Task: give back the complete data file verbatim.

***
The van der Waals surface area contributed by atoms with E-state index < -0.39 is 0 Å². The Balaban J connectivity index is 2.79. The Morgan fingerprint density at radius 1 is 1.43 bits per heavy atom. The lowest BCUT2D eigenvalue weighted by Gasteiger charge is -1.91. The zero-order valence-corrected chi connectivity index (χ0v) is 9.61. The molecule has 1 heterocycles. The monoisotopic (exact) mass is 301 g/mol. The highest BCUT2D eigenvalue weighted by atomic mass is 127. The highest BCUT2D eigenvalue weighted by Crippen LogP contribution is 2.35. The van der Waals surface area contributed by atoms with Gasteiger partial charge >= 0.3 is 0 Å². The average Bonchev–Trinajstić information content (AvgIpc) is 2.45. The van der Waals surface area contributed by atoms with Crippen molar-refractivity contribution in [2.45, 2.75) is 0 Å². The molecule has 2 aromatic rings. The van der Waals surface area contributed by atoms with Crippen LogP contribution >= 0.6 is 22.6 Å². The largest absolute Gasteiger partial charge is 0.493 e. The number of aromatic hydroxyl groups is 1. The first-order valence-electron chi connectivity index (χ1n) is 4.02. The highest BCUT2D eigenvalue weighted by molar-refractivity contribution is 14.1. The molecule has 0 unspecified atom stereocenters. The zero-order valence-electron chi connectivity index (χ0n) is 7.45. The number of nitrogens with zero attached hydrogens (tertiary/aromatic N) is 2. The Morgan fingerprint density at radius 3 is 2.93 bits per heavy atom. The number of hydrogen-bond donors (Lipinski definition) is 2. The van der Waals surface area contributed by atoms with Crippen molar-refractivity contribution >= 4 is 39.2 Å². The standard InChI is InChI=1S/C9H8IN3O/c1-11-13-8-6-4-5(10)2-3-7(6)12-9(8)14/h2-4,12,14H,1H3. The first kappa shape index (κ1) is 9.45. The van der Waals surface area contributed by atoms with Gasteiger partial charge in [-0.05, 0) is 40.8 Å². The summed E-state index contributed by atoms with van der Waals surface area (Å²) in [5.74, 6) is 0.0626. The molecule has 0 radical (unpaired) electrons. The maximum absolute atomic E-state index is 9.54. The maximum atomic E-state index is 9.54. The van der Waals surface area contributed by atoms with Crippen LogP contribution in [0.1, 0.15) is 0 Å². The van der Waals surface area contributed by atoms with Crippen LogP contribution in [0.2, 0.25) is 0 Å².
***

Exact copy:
The van der Waals surface area contributed by atoms with E-state index < -0.39 is 0 Å². The Balaban J connectivity index is 2.79. The Morgan fingerprint density at radius 1 is 1.43 bits per heavy atom. The lowest BCUT2D eigenvalue weighted by Gasteiger charge is -1.91. The zero-order valence-corrected chi connectivity index (χ0v) is 9.61. The molecule has 1 heterocycles. The monoisotopic (exact) mass is 301 g/mol. The highest BCUT2D eigenvalue weighted by atomic mass is 127. The highest BCUT2D eigenvalue weighted by Crippen LogP contribution is 2.35. The van der Waals surface area contributed by atoms with Gasteiger partial charge >= 0.3 is 0 Å². The average Bonchev–Trinajstić information content (AvgIpc) is 2.45. The van der Waals surface area contributed by atoms with Crippen molar-refractivity contribution in [2.45, 2.75) is 0 Å². The molecule has 2 aromatic rings. The van der Waals surface area contributed by atoms with Crippen LogP contribution >= 0.6 is 22.6 Å². The largest absolute Gasteiger partial charge is 0.493 e. The number of aromatic hydroxyl groups is 1. The first-order valence-electron chi connectivity index (χ1n) is 4.02. The highest BCUT2D eigenvalue weighted by molar-refractivity contribution is 14.1. The molecule has 0 unspecified atom stereocenters. The zero-order valence-electron chi connectivity index (χ0n) is 7.45. The number of nitrogens with zero attached hydrogens (tertiary/aromatic N) is 2. The Morgan fingerprint density at radius 3 is 2.93 bits per heavy atom. The number of hydrogen-bond donors (Lipinski definition) is 2. The van der Waals surface area contributed by atoms with Crippen molar-refractivity contribution >= 4 is 39.2 Å². The standard InChI is InChI=1S/C9H8IN3O/c1-11-13-8-6-4-5(10)2-3-7(6)12-9(8)14/h2-4,12,14H,1H3. The first kappa shape index (κ1) is 9.45. The van der Waals surface area contributed by atoms with Gasteiger partial charge in [-0.05, 0) is 40.8 Å². The summed E-state index contributed by atoms with van der Waals surface area (Å²) in [5.74, 6) is 0.0626. The molecule has 0 radical (unpaired) electrons. The maximum absolute atomic E-state index is 9.54. The maximum atomic E-state index is 9.54. The van der Waals surface area contributed by atoms with Crippen LogP contribution in [0.1, 0.15) is 0 Å². The van der Waals surface area contributed by atoms with Crippen LogP contribution in [0.2, 0.25) is 0 Å².